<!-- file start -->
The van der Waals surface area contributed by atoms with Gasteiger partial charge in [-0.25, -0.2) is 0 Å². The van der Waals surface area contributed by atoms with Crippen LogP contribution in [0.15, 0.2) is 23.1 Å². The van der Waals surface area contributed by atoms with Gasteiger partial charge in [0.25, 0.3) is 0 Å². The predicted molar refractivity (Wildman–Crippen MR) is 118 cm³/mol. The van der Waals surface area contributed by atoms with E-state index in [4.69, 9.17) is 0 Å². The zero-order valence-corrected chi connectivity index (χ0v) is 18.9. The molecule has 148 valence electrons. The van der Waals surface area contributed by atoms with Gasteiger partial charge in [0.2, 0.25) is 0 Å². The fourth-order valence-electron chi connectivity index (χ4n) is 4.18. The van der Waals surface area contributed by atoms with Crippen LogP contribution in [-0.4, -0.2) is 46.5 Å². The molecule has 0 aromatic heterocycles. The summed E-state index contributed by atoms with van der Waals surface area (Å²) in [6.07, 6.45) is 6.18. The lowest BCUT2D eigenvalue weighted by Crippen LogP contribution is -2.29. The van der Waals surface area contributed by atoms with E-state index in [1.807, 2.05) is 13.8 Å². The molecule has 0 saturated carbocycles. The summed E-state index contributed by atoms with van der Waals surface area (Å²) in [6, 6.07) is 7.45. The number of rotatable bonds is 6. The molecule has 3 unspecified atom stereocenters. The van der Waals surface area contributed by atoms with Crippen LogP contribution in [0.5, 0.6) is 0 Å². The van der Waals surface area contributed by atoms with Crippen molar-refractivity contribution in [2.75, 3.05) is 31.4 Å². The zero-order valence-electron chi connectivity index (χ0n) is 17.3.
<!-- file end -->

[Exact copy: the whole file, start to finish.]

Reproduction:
The van der Waals surface area contributed by atoms with Gasteiger partial charge in [-0.25, -0.2) is 0 Å². The van der Waals surface area contributed by atoms with Crippen LogP contribution in [0.15, 0.2) is 23.1 Å². The van der Waals surface area contributed by atoms with Gasteiger partial charge in [0.25, 0.3) is 0 Å². The predicted molar refractivity (Wildman–Crippen MR) is 118 cm³/mol. The van der Waals surface area contributed by atoms with E-state index in [4.69, 9.17) is 0 Å². The zero-order valence-corrected chi connectivity index (χ0v) is 18.9. The molecule has 148 valence electrons. The van der Waals surface area contributed by atoms with Gasteiger partial charge in [0.2, 0.25) is 0 Å². The fourth-order valence-electron chi connectivity index (χ4n) is 4.18. The van der Waals surface area contributed by atoms with Crippen LogP contribution in [-0.4, -0.2) is 46.5 Å². The molecule has 0 aromatic heterocycles. The summed E-state index contributed by atoms with van der Waals surface area (Å²) in [6.07, 6.45) is 6.18. The lowest BCUT2D eigenvalue weighted by Crippen LogP contribution is -2.29. The van der Waals surface area contributed by atoms with E-state index in [1.807, 2.05) is 13.8 Å². The molecule has 0 saturated carbocycles. The summed E-state index contributed by atoms with van der Waals surface area (Å²) in [6, 6.07) is 7.45. The number of rotatable bonds is 6. The molecule has 3 unspecified atom stereocenters. The van der Waals surface area contributed by atoms with Crippen LogP contribution in [0.5, 0.6) is 0 Å². The van der Waals surface area contributed by atoms with Crippen molar-refractivity contribution in [2.75, 3.05) is 31.4 Å². The zero-order valence-electron chi connectivity index (χ0n) is 17.3.